Cadastral Projection is a new project that uses a Matterport camera to connect vibrant spaces around the Midwest with would-be visitors, clients, and customers during a time when the COVID19 pandemic is limited our ability to interact with each other in person. This project is specifically focused on spaces that have historically evaded the platform, which is typically used for higher-end real estate, and we’re interested in We are pleased to announce that we have received generous support from the Matterport company to pursue this project.
We’ve been working with Matterport for a few months now and have already provided imaging services to dozens of clients around the Midwest including Dubuque’s impressive Steeple Square adaptive reuse project and Ford Motor Company’s Michigan Central Station. The camera takes high-definition digital images while also measuring a space. I wanted to use it for a bunch of different things, but I was chiefly interested in using it for energy consulting work. A chunky block of equipment with several cameras that allow it to capture multiple angles at once and a stepper motor that rotates the camera around for six individual scans, it’s relatively easy to use, and a seamlessly integrated platform and AI stitch together images and measurements to create things like floor plans. I realized that the market for Matterport was well-developed in the space of million-dollar real estate, but rather underdeveloped in terms of a much broader level of potential.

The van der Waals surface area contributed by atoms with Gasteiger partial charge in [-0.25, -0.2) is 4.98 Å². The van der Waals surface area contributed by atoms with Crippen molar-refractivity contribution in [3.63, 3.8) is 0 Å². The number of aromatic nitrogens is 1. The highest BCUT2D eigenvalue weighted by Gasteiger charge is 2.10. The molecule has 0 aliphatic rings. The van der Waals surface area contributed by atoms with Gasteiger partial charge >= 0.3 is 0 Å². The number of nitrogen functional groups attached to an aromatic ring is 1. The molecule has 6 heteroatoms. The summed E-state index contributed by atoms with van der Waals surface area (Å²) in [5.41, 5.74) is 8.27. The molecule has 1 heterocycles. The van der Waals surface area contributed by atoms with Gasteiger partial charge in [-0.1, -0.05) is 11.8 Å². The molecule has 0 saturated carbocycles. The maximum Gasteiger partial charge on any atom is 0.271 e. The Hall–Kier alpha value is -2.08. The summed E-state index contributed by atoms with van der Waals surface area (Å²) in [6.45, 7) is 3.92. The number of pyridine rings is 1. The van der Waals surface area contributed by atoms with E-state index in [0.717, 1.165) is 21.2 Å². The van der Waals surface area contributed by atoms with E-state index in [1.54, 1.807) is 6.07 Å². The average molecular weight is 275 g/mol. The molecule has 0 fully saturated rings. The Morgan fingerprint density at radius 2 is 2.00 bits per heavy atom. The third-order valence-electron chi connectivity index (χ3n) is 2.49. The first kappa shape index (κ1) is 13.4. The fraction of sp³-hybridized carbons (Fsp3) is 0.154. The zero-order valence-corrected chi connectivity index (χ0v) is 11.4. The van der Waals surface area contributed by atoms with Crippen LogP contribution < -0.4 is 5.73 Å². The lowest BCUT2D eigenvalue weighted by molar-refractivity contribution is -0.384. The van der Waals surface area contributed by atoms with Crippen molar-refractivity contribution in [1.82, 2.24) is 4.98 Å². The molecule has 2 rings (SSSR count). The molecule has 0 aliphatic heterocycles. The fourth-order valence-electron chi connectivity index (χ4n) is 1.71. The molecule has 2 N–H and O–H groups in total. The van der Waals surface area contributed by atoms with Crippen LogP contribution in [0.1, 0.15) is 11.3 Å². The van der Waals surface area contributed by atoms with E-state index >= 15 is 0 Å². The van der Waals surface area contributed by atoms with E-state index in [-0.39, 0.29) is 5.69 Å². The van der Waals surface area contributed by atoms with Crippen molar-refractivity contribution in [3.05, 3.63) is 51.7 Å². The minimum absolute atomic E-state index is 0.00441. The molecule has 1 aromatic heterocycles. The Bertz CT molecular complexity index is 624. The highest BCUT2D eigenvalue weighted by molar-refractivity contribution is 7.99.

On a whim, I wrote to the company, suggesting some ideas for how it could be used to promote things like community engagement, education, or even urban design. I was able to schedule a call the following week with Linda McNair, Matterport’s Director of Content Marketing, and we spitballed for a bit. Over the next month and some, I was able to tour a bunch of spots, many on a road trip to a (socially distanced, outdoor, very tiny, not-superspreader) wedding in St. Paul. I interviewed entrepreneurs, business owners, coworking tenants, food service workers, and manufacturers. I was chiefly interested in the spatial question of COVID19 and how companies are managing (or struggling).
The Struggle Against Empty Space
In September, I spoke with the owner of Eclipse Records in downtown St. Paul. I had been to a previous iteration of the record store, which has roamed the city nomadically since its opening decades ago. He said that it’s been tough since they can’t host shows, although they have a great venue space in the back of the shop. I also thought about this in talking to a colleague at First Avenue, a legendary Twin Cities music venue that has virtually lost all of its business since the pandemic hit. Matterport can’t fix the plight of these spaces. But it can provide a good way for people to remain connected with them when they can’t physically occupy them. It is also my hope that this will facilitate the development of new avenues for expression and engagement. Many of these things people are already doing. Think: livestreamed DJ sets or concerts. Curated spaces that feature special content for some specific event or sale. Interactive content beyond just watching something passively.
Ok, what’s with the name?
Cadastral Projection is a pun on, or portmanteau of, really, “cadaster” and “astral projection.” Astral projection you may be familiar with. It refers generally to an out-of-body experience in which a human projects one’s spirit or mind, well, somewhere (as an astral body, a.k.a. “not the actual human body”).
The cadastral part is a bit trickier. TLDR: urban planning and economic geography nerd stuff. Indulge my academic nerd in a history lesson.
“Cadaster” comes from the Greek katástikhon (κατάστιχον), “kata” (“down” or “against,” like “catastrophe” or “katabatic”) and stikhon (“line”). This may well be the same root as the English “stick,” which comes from a Proto-Germanic root that sounds an awful lot like “stikhon.” Language is wild like that, and no, I should not go back to school to become a linguist, I already have enough degrees and enough debt. Anyway, I guess a katastikhon is like some sort of list or a register used to record land stuff. A writing-down of sticks? Yeah, I’m not a linguist.